MODEX Day Two: Coronavirus Impacting More than Just Trade Operations - Global Trade Magazine
  March 11th, 2020 | Written by

MODEX Day Two: Coronavirus Impacting More than Just Trade Operations

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  • "One thing supply chains hate is variance, and there's going to be a lot of variance and volatility on the demand side."
  • "We should be ahead of that curve as well as the rest of the world, even with this very contagious virus."

Day two for MODEX 2020 concluded with industry players addressing the now-notorious coronavirus and what this means for both domestic and international markets fortunate enough to continue operations without disruption. From what we learned during the session, “Coronavirus and Global Supply Chains” the wave currently felt in China, Italy, and beyond, will eventually make its way to the U.S. and companies have no reason not to be prepared.

Researcher Philip J. Palin, John Paxton with MHI, and David Shillingford with Resilience360 took the unsettling topic head-on and addressed concerns without hesitation. Traders be aware: for domestic and untouched international markets, the worst isn’t over. The coronavirus creates more than just health concerns. It impacts trade operations, legal concerns, and causes financial turmoil as we’ve already started to see.

“The virus is the primary cause of the supply chain impact but the secondary causes coming from the virus include financial, regulatory, compliance, and legal,” explained Shillingford. “Another risk to think about is workforce risk. How many of the workers that left for Chinese New Year have been able to come back, and for those that have returned, are they able to work with open factories or are they still under quarantine?”

“The good news is, the extraordinary supply and demand disruption we’re discussing in terms of China is being released. It’s slow but it’s happening and it’s giving us a benchmark of for how long domestic disruption will be,” Palin stated after announcing the first containership from China arrived at the Port of Los Angeles in almost 10 days on Monday.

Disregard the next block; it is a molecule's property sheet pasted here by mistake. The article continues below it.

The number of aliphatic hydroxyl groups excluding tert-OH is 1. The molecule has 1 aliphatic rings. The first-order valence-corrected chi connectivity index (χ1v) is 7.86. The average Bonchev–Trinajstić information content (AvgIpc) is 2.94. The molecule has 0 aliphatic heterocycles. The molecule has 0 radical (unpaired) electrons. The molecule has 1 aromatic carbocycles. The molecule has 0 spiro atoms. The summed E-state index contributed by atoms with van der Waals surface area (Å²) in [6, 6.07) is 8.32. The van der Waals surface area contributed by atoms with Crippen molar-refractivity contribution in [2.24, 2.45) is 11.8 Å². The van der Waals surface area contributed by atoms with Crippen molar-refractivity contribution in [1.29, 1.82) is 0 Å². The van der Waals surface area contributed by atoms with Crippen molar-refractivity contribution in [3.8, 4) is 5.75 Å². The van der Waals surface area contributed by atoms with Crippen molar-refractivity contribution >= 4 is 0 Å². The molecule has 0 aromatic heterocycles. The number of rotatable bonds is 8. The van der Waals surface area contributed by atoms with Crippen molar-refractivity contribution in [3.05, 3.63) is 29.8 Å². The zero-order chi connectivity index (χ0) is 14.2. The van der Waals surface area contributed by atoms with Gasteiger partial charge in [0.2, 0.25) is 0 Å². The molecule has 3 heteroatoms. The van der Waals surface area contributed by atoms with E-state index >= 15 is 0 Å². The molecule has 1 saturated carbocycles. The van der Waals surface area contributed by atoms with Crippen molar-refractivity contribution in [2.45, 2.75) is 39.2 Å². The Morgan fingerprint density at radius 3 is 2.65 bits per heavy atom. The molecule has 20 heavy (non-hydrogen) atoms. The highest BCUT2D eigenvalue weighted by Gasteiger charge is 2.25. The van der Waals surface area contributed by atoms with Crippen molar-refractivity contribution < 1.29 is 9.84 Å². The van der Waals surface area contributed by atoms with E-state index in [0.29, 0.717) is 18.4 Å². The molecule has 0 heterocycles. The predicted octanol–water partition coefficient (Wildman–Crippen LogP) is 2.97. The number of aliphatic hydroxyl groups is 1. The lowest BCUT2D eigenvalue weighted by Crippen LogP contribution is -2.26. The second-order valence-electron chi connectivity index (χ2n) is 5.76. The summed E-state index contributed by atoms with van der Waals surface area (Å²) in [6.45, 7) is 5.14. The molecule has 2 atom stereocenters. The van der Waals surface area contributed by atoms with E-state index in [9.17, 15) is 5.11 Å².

Shillingford goes on to explain the shifting patterns in consumer behavior as well, noting that due to worldwide panic, demand is shifting and challenging the logistics sector. Buying habits have undoubtedly changed in recent weeks along with mindsets. Interactions are now limited to a fist-bump or elbow touch rather than a handshake and the numbers of public events cancelled are going up.

“Other things we are seeing involve personnel movement. It’s not just transportation impacted,” Shillingford added.

On the legal side of the crisis, Chinese suppliers are having an issue with certificates and contractual obligations. Shillingford urges industry players to understand the importance of knowing if suppliers have been issued force majeure slips.

“One thing supply chains hate is variance, and there’s going to be a lot of variance and volatility on the demand side,” he concluded.

What does all this mean for the U.S.? At the end of the day, it’s a matter of preparation and strategizing for the more fortunate markets without the disruption of a complete shut-down.

“There was a hidden, horrible problem in the Hubei province that required a draconian measure to prevent transmission of the virus. We should be ahead of that curve as well as the rest of the world, even with this very contagious virus,” explained Palin. “And even if we are behind that curve, we don’t have 300 million workers separated from their place of work.”